Media workers learn how to prevent, deal with attacks from doxxers
More than three dozen unionized media workers logged in to an online workshop recently to learn how to protect themselves against the scourge of doxxing and what to do if they become a target.
Several members of CWA Canada were among those who responded to an invite by the NewsGuild of New York to join the two-hour Defense Against the Doxx Arts webinar led by Harlo Holmes, the Director of Newsroom Digital Security at the Freedom of the Press Foundation. (Doxxing — also called doxing or d0xing — derives from the word docs or documents.)
According to the Guild, “Countless journalists have been victim to doxxing, which is when someone publishes private and/or identifying information about specific individuals on publicly accessible websites, with malicious intent. With the aid of social media, doxxing outlets have become sinister tools often used to intimidate, harass, and invade people’s privacy. Media professionals are especially at risk: Your work is public, your name is recognizable, and someone may choose to target you simply because they disagree with what you say or because of your employer.”
Topics covered in the workshop included:
- Locking down social media
- Protecting your phone
- OSINT (open source intelligence) and how doxxing actually works
- Fighting data brokers
- Protecting your personal life on the web
Holmes said the first step one must take is to assess the nature and magnitude of the threat. Consider what assets (phone numbers, addresses, contacts) you have to protect and from what adversaries (haters, trolls, hackers, corporations, government agencies).
Calculating the resources (skill, time, money) of potential adversaries and the likelihood of being a target will help determine how far a person has to go, in terms of time, skill and money, to protect assets.
The objective is to make it extremely difficult for personal information to be found on the internet; this will deter a majority of would-be doxxers.
The first thing journalists have to do is use the same techniques they employ when working on a story: they have to research themselves to determine how much they are exposed. (A useful guide was developed by the New York Times Information Security team: How to Dox Yourself on the Internet.)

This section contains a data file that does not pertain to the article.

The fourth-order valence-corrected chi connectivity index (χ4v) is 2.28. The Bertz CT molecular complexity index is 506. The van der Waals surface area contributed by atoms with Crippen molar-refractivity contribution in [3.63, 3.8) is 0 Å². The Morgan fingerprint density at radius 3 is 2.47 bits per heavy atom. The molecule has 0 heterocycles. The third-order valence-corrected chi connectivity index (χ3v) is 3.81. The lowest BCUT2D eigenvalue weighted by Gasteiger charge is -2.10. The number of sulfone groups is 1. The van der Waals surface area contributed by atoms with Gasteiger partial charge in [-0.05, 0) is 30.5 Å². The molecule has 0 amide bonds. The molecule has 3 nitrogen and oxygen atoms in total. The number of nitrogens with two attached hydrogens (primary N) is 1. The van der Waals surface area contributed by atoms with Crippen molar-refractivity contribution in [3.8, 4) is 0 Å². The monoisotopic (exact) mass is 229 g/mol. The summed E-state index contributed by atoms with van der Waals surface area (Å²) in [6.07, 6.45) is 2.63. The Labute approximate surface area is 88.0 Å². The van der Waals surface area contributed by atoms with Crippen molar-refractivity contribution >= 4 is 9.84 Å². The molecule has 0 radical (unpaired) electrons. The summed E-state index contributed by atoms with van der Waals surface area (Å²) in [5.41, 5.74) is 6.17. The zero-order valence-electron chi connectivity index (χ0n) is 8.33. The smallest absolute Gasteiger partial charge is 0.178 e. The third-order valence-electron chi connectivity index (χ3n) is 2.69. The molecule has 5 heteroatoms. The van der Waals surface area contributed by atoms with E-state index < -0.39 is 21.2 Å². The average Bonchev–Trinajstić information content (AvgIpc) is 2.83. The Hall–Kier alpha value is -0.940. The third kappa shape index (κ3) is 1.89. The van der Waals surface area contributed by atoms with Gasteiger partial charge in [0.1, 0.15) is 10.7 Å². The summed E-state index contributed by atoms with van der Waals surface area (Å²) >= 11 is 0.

Start with a variety of search engines such as Google, Duckduckgo, Baidu or Yandex and use boolean functions to mine for as much information as possible. Using image search (Bing, Tineye, Google) could reveal where on the indexed web that your photo might have gotten out of your control.
Regulated open source intelligence (OSINT) is information in the public domain, such as government records, and can be found using services like Datasploit and Whois.
Unregulated OSINT such as Spokeo, AnyWho, Intelius and White Pages will monetize your data. You can reclaim your privacy via the Big Ass Data Broker Opt-Out List, but it has to be done manually. Companies that will do it for you include Delete Me, Privacy Duck and Reputation Defender.
Safeguarding online accounts is critical and having two-factor authentication (2fa) is highly recommended as it is a layer of protection over and above a password. The second factor is usually an object such as a phone or USB dongle that you have control over; this is the most effective way of thwarting targeted attacks that aim to take over your accounts.
Now that Twitter has become an essential form of communication for journalists, it’s important to protect that account by establishing a backup code. For safekeeping, use a USB key and encrypt that backup code, along with all your passwords, email login credentials and 2fa data and keep it somewhere secure.
Holmes also covered phone security, especially in regards to confidential communications with sources; using a Virtual Private Network (VPN) to cloak an IP address, which is a digital proxy for a physical location; and using consciously curated backgrounds when using Zoom to keep prying eyes from gleaning any data about your home.
If you get doxxed, document each incident, take back control of your digital assets and seek out support and resources. Set up email filters to immediately trash potentially harmful messages, change passwords for compromised accounts (check for this using HaveIBeenPwnd.com), notify contacts who might have received fake messages from you, and use Unroll.me to unsubscribe from mailing lists.
This workshop was part of the New York Guild’s Digital Security Series. Members of CWA Canada can sign up here to receive notification of future workshops.
(This article is based upon files supplied by Lorraine Murphy, a member of the Canadian Freelance Guild, who sat in on the webinar.)
Reading | Resources
Poynter.org: The Dangers of Journalism Include Getting Doxxed. Here’s What You Can Do About It.
NYT Open: How to Dox Yourself on the Internet
Troll-busters.com: “Online Pest Control for Journalists”
Freedom of the Press Foundation: choosing a VPN
ArsTechnica.com: a list of reliable VPNs (2016)
TheWirecutter.com: best VPN service – reviews
iHeartmob.org: social media safety guides
CrashOverrideNetwork.com: resources for pre- and post-incident
PEN America: Online Harassment Field Manual
International Women’s Media Foundation: programs – online harassment
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